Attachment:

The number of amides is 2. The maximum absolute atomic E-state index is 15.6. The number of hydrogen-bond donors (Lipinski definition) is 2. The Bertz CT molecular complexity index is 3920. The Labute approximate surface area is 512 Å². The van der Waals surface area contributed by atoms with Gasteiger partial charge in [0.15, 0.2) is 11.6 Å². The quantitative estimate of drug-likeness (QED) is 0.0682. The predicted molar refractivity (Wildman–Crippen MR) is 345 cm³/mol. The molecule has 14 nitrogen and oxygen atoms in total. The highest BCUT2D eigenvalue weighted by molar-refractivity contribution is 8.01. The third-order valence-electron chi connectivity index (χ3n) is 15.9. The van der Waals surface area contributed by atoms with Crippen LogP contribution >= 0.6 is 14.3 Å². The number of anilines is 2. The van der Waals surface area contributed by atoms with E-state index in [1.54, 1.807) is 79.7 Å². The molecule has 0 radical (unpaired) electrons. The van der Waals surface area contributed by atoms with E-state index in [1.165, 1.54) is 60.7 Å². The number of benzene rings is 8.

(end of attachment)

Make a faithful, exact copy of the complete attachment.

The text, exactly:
The number of amides is 2. The maximum absolute atomic E-state index is 15.6. The number of hydrogen-bond donors (Lipinski definition) is 2. The Bertz CT molecular complexity index is 3920. The Labute approximate surface area is 512 Å². The van der Waals surface area contributed by atoms with Gasteiger partial charge in [0.15, 0.2) is 11.6 Å². The quantitative estimate of drug-likeness (QED) is 0.0682. The predicted molar refractivity (Wildman–Crippen MR) is 345 cm³/mol. The molecule has 14 nitrogen and oxygen atoms in total. The highest BCUT2D eigenvalue weighted by molar-refractivity contribution is 8.01. The third-order valence-electron chi connectivity index (χ3n) is 15.9. The van der Waals surface area contributed by atoms with Crippen LogP contribution >= 0.6 is 14.3 Å². The number of anilines is 2. The van der Waals surface area contributed by atoms with E-state index in [1.54, 1.807) is 79.7 Å². The molecule has 0 radical (unpaired) electrons. The van der Waals surface area contributed by atoms with E-state index in [1.165, 1.54) is 60.7 Å². The number of benzene rings is 8.